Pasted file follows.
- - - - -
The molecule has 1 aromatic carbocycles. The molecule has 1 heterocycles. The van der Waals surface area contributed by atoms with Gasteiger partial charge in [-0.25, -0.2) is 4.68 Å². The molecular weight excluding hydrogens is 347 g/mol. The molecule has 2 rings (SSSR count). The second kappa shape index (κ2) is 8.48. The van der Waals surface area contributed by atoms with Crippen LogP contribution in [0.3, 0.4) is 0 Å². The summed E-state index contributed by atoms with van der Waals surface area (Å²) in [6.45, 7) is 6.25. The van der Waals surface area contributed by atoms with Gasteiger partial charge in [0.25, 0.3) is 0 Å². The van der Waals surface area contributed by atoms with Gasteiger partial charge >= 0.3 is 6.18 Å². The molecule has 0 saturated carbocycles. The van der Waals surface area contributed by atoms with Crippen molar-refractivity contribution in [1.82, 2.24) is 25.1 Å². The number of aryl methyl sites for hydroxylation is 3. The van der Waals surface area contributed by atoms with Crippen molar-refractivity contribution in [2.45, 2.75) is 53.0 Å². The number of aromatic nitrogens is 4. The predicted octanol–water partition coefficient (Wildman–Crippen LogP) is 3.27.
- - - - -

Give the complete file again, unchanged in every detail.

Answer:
The molecule has 1 aromatic carbocycles. The molecule has 1 heterocycles. The van der Waals surface area contributed by atoms with Gasteiger partial charge in [-0.25, -0.2) is 4.68 Å². The molecular weight excluding hydrogens is 347 g/mol. The molecule has 2 rings (SSSR count). The second kappa shape index (κ2) is 8.48. The van der Waals surface area contributed by atoms with Crippen LogP contribution in [0.3, 0.4) is 0 Å². The summed E-state index contributed by atoms with van der Waals surface area (Å²) in [6.45, 7) is 6.25. The van der Waals surface area contributed by atoms with Gasteiger partial charge in [0.25, 0.3) is 0 Å². The van der Waals surface area contributed by atoms with Gasteiger partial charge >= 0.3 is 6.18 Å². The molecule has 0 saturated carbocycles. The van der Waals surface area contributed by atoms with Crippen molar-refractivity contribution in [1.82, 2.24) is 25.1 Å². The number of aryl methyl sites for hydroxylation is 3. The van der Waals surface area contributed by atoms with Crippen molar-refractivity contribution in [2.45, 2.75) is 53.0 Å². The number of aromatic nitrogens is 4. The predicted octanol–water partition coefficient (Wildman–Crippen LogP) is 3.27.